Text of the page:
What Can You Do When You’re Just Feeling Off?

I knocked over my glass of water for the third time, and spent 10 minutes looking for my keys… which were in my hand. “I’m just off today,” I muttered to myself. But “off” from what? What does that odd feeling of just not feeling right mean to you? How do you know when you’re “off?”

For some people, “being off” means feeling like their emotions are a bit off kilter: Emotional reactions seeming much bigger or dramatic than the circumstances warrant. For others, their thinking is out of alignment. Whatever the cues or symptoms, the key to identifying an “off” feeling is the ability to know when you’re not firing on all cylinders.

Glasses sitting on a notepad with wads of crumpled up paper scattered as worker struggles with feeling off

Only then can you can make the choices that will get you back on track.

If you caught a cold, you would slow down, drink more fluids, rest more, and generally take care of yourself until you start to feel better. How is your mental health and focus any different?

If you notice that your focus or emotions are off or that, for whatever reason, you are not quite balanced, there are productive things you can do to make yourself feel better, and there are unproductive things that may make you feel worse.

Unproductive things to do when “feeling off”

  • Be hard on yourself in any way
  • Be hard on others
  • Focus on other people and their shortcomings
  • Make major decisions
  • Get into arguments
  • Focus on important plans, strategies, or life changes
  • Think about your life, relationships, career, really anything of importance, and analyze what’s wrong about these areas and what should be done about them
  • Do tasks, errands, or work that you find draining
  • Take on or begin a new project or life change
  • Allow yourself to do negative self-talk (beating yourself up through internal dialogue)

Productive things to do when “feeling off”

  • Be good to yourself
  • Take a bath
  • Meditate
  • Find a creative outlet, and use it
  • Eat food that is nourishing and good for your body
  • Slow down and bring more mindfulness to the details of this-now-moment
  • Take time to check in and see if your body has a need that is not being met: rest, hydration, nourishment, connection with others, etc
  • Encourage an attitude of softness
  • Take a walk in nature or go hiking
  • Go to a museum
  • Go see a movie
  • Get a massage or go soak at a local spa
  • Curl up in bed with a good book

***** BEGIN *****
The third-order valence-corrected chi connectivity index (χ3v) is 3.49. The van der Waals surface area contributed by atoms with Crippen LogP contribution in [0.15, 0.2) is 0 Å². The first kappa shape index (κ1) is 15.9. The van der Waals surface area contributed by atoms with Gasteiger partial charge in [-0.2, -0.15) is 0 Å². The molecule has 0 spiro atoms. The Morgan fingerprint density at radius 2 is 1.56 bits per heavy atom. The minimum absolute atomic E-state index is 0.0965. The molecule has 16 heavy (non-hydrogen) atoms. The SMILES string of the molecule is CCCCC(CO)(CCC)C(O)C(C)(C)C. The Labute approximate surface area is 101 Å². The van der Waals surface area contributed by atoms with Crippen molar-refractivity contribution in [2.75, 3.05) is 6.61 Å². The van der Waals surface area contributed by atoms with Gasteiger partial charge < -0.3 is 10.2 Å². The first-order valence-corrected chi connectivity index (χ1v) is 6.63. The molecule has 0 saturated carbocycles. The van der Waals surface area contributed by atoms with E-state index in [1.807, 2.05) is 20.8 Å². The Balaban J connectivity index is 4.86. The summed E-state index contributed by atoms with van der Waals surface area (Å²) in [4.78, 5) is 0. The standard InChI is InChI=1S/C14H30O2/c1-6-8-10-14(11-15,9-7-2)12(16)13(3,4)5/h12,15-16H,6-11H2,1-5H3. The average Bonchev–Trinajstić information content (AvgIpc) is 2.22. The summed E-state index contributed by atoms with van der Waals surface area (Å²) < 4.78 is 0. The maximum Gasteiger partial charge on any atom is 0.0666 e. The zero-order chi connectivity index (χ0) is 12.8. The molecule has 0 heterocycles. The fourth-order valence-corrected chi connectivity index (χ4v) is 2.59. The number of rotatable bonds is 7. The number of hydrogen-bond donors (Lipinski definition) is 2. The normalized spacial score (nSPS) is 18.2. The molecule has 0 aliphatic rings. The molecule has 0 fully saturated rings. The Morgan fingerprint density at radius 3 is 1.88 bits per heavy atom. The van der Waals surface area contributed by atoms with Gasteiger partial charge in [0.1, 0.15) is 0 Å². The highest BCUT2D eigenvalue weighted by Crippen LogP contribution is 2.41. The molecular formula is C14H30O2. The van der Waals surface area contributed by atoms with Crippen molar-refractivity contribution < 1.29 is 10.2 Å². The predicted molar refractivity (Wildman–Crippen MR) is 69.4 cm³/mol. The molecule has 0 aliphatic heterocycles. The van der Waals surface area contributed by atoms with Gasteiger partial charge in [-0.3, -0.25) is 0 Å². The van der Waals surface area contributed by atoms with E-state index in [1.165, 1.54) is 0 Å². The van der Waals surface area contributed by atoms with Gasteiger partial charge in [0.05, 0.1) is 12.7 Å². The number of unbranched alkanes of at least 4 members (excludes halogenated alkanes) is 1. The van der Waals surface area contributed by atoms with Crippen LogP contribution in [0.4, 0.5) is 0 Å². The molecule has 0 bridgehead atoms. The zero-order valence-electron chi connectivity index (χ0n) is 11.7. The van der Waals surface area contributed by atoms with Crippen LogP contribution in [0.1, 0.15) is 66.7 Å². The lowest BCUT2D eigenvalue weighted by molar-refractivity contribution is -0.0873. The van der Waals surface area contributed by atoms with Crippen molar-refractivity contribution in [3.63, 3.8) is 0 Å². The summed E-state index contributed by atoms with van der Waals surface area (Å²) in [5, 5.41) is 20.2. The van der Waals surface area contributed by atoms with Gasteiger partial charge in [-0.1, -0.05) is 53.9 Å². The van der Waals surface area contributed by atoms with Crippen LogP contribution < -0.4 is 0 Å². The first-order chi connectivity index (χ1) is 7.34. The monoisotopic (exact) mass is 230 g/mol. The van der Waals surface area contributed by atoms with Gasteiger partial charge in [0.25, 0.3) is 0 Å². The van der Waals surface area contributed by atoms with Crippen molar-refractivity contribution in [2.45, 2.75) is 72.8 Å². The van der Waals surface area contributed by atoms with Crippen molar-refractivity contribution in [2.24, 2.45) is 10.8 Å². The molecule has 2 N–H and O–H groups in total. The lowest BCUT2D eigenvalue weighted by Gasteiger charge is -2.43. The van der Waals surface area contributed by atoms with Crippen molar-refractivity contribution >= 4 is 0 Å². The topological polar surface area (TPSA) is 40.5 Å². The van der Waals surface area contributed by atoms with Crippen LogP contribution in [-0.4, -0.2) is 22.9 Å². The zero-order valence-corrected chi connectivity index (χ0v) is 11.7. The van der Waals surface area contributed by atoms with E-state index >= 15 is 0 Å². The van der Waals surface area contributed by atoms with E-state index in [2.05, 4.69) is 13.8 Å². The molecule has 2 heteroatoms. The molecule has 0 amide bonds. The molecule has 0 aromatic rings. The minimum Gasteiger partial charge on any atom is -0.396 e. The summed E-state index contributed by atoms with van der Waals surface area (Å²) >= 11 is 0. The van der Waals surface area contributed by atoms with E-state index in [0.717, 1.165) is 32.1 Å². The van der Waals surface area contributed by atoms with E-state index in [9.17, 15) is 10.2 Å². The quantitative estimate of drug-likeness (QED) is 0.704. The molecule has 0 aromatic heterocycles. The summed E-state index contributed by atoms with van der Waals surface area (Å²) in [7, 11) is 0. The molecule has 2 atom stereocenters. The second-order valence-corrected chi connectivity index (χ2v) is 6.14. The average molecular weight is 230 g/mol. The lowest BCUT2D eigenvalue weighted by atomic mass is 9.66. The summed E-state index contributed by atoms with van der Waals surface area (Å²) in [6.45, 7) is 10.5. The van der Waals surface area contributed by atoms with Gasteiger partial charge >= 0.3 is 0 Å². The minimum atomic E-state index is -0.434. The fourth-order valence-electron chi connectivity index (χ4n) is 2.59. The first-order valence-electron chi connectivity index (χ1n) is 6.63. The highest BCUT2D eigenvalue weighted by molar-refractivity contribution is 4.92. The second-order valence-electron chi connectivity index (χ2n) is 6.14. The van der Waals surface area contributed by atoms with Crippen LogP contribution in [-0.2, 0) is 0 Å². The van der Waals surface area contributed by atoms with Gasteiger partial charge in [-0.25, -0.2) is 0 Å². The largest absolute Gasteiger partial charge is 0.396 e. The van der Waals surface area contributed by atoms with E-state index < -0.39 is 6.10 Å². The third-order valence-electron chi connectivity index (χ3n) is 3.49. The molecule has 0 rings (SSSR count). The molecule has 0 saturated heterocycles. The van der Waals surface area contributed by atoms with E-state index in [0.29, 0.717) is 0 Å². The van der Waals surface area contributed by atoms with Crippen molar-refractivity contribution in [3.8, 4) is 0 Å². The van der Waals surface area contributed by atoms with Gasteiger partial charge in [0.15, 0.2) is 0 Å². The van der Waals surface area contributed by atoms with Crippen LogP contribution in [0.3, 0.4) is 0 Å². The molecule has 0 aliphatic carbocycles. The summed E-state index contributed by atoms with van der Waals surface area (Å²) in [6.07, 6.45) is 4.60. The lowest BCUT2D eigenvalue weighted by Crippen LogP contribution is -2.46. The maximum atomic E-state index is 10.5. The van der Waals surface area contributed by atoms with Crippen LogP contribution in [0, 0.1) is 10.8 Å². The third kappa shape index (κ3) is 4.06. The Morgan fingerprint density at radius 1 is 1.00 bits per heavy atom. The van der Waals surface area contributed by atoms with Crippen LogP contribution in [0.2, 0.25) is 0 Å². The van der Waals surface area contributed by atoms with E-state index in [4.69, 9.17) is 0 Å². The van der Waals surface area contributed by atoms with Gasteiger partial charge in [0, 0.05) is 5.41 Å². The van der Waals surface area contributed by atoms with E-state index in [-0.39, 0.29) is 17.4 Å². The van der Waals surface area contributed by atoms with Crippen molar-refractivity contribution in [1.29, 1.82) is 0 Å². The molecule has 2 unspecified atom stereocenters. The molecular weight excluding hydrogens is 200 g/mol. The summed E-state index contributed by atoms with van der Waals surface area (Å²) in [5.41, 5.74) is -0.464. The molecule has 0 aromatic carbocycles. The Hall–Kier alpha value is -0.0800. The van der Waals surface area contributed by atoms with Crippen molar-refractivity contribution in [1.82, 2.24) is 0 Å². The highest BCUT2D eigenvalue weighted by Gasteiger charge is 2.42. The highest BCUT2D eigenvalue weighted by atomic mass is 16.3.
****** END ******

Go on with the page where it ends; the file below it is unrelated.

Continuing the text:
• Listen to music that soothes or pleases you
  • Remove some things from your schedule on those days.
  • Take a “mental health” day from work
  • Ask for help or support
  • Communicate to those around you that you aren’t at your best (if this is appropriate)
  • Set boundaries…say no…
  • Allow your self-talk (internal dialogue) to be kind and soothing
  • Treat yourself how you might treat a child if they were not feeling well.

Bottom line is that when we are in a tender, raw, or emotional space, for whatever reason, this is when to let up and take it easy. It may seem counter-intuitive, but slowing down when you need to, but don’t want to, will help you maintain your core strength, and allow you to be kind to yourself and others.

For more information and tips on work productivity and career advice, visit our blog. To book a consultation, click here.

How to Know if You’re Making the Wrong Career Move

Imagine you are facing a major career decision. A new opportunity arose that would increase your engagement and give you more autonomy. Taking it however means leaving a job that you’ve enjoyed, focusing on a different type of work, and facing a substantial learning curve. Uncertain, you almost miss the window to apply… What do you do?

One of the biggest doubts that gnaws at a decision maker’s peace of mind, is worrying about making the wrong move. What if I take this new job and regret it? What if I’m not prepared enough to move up? What if I strike out on my own and fail? Just how, exactly, can you tell if you’re about to make a wrong move? Like many things in your professional life, there’s no black and white when it comes to making a bold career-changing pivot. But the following three questions may help you work through your concerns. (Of course, if your circumstances are complex, it’s time to schedule with one of our career coaches.)

1. Do You Have a Sense of Foreboding?

Do you feel a tiny lingering sense of dread when you think about the new opportunity? Maybe your potential boss minimized some of your accomplishments in the interview, making you wonder if your work won’t be valued in the new space. Or maybe you met the team, and while they were polite, they also seemed a bit tightly-wound, making you wonder how they handle a tough deadline or if this is the culture of the department.

Think you would just walk away if you encountered red flags like these? Don’t kid yourself—there are plenty of reasons we ignore warning bells, like a bigger paycheck, higher status, or the opportunity to live in a great location. But, if you see these signs, you shouldn’t overlook them simply because you want to make more money. A nagging unease or feeling of discomfort could be your big brain’s way of letting you know that you’re not ready or that it’s not the best option.

Look, it’s inevitable that a career change is going to create some anxiety. (If it doesn’t, check your pulse!) You don’t need to automatically turn down a great offer if you’re feeling nervous, but you should try to determine if it’s more than just butterflies. Ask yourself, “Am I uncomfortable about something that’s happened in this process, or am I just nervous at the thought of change?”